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07 Jul 2022

Limerick men join forces to provide vital medical aid for Ukraine

Limerick men join forces to provide vital medical aid for Ukraine

Norman Sheehan, Ray Jordan, Shane Leahy and Ken Costelloe with a with a consignment of medical aid and (below) taking shelter in Ukraine

A LATE-NIGHT heart-to-heart in a rural Slovakian bar was a positive moment for three Limerick men leading the line of medical support for Ukrainian refugees on the war-torn border.

Former Munster Rugby and Garryowen RFC player Shane Leahy said that the work of three Limerick men has led to a $15m donation in medical consumables and three new mobile medical clinics.

“This is just the start. There are 13 clinics in total committed,” he told Limerick Live.

These operate as self-contained “clinics in a box” arriving in the form of mobile 40-foot containers full to the brim with x-ray machines, intubating machines and other essential medical equipment.

The $15m donation and medical clinics were secured by the Gorta Ukraine team, from a United States Non-Governmental Organisation (NGO) Heart to Heart Foundation.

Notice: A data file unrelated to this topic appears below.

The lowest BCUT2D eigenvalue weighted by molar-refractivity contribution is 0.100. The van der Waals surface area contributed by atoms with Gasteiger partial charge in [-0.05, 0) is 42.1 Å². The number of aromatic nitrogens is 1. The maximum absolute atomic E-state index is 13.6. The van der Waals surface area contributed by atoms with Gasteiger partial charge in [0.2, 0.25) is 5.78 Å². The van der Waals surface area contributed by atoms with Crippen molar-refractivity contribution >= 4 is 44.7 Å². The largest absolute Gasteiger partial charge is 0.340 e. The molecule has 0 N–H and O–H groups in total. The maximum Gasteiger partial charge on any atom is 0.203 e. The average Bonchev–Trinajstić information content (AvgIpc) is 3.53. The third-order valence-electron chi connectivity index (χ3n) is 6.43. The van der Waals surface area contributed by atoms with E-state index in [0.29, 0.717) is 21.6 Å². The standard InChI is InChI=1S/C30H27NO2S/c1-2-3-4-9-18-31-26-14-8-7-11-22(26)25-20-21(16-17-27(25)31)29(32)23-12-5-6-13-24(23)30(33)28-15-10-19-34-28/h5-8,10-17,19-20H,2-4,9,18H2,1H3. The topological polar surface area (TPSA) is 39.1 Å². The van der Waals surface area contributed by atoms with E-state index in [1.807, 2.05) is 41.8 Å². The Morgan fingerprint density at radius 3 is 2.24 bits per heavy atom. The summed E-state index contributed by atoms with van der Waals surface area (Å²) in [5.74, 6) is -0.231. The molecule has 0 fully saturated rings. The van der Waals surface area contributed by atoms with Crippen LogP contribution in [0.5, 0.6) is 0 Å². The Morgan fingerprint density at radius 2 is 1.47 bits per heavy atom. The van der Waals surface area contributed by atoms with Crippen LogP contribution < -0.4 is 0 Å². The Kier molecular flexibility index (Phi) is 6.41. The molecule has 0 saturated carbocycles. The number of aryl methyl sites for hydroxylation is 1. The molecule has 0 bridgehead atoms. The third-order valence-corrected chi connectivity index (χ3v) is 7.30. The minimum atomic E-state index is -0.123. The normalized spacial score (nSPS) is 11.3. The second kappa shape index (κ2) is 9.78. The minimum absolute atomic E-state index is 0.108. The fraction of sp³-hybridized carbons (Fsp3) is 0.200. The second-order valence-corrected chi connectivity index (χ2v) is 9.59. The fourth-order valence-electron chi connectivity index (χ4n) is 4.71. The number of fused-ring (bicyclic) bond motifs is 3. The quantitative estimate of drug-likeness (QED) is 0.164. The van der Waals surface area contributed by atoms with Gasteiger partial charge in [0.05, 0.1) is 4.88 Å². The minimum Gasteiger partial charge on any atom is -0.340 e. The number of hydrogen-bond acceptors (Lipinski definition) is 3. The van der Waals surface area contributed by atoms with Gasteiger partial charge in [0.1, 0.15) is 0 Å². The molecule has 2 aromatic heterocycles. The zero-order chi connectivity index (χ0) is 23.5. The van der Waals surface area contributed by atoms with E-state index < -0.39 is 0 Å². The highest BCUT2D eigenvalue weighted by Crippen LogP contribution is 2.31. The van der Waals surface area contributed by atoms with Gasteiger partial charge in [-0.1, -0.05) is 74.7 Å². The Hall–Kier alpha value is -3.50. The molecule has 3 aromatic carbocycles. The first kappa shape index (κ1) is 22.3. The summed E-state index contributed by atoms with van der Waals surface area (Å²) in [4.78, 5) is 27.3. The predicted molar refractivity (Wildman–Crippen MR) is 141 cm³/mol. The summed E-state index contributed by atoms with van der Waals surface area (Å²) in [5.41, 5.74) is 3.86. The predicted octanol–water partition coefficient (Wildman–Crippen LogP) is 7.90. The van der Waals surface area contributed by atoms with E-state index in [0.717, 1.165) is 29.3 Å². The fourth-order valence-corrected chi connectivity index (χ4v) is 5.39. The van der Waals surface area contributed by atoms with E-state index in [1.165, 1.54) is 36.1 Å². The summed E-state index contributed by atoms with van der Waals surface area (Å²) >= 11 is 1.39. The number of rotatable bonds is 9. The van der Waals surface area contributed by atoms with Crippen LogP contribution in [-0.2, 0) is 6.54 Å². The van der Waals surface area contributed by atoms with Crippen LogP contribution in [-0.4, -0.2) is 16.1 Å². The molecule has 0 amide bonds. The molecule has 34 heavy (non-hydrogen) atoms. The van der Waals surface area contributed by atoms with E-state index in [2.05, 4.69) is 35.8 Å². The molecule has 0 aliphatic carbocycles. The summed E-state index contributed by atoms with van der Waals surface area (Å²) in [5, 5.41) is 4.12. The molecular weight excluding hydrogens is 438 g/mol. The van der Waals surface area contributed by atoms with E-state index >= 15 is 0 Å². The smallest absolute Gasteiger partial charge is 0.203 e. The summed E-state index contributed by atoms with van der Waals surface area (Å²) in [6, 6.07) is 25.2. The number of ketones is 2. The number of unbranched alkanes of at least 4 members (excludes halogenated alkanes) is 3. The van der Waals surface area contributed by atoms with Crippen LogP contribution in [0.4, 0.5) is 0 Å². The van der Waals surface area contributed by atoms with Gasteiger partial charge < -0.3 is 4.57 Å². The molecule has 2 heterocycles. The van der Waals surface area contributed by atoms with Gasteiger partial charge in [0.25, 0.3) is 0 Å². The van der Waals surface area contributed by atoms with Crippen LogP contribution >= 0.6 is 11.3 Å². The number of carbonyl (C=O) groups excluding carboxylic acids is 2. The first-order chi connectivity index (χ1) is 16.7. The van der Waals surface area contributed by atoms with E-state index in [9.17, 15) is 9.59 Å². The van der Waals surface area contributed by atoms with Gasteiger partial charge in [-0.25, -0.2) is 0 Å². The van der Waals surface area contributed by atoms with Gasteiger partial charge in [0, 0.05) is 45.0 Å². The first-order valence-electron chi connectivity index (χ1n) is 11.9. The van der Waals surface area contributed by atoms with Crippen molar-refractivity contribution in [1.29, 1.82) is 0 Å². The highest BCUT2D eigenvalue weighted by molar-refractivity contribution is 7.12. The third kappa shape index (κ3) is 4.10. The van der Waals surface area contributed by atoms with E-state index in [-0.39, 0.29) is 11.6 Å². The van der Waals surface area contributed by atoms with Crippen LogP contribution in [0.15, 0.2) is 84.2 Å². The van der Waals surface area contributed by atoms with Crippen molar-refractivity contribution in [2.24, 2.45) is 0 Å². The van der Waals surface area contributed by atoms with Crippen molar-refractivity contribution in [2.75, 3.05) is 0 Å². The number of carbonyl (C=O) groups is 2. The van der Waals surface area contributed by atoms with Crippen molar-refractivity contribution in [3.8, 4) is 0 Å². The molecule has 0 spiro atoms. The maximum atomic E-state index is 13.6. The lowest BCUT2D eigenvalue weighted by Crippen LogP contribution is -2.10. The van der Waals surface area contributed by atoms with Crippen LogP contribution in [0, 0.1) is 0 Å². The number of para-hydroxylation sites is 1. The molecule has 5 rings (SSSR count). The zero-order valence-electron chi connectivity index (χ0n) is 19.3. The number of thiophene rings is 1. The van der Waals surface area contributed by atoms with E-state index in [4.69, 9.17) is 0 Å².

The Gorta team is made up of Mr Leahy, two other Limerick men, Ray Jordan from the Ennis Road and Ken Costelloe from Greystones, as well as another veteran of humanitarian aid from Cork, Norman Sheehan.

Arriving shortly after the war began, the “strong Limerick contingent” had been setting up warehouses stocked with medical aid on the Slovakian border.

Designated drivers from Ukraine then arrive by truck to transport it back over the border to the Ministry of Health and other medical NGOs, where it is used as “humanitarian aid.”

The three Limerick men and Norman are essentially the link in the chain, Mr Leahy informed.

Now back home in Adare, tending to his day job as CEO of Oxygen8, Mr Leahy recalled a chance encounter in a rural bar in Slovakia last week that added yet another Limerick link to the chain.

“We were in a bar off the beaten track in Slovakia when we heard two guys with Irish accents walk in. It turns out one was from Meelick, and was over on a business trip,” Mr Leahy said.

After a few drinks, Peter Gunter, a Meelick man and owner of an insurance company in Shannon, pledged his support to the lads and organised a large truckload of medical equipment.

This includes lifesaving equipment from the National Rehabilitation Hospital that closed down in Dun Laoghaire. The equipment, driven by Peter, will be in a Ukrainian hospital by the end of this week.

“All of this by itself is fantastic but Peter is leaving his truck in Slovakia for us to use for a number of months. We offered to pay for his ferry and flights home, but he was having none of it.

“What a gentleman,” Mr Leahy concluded.

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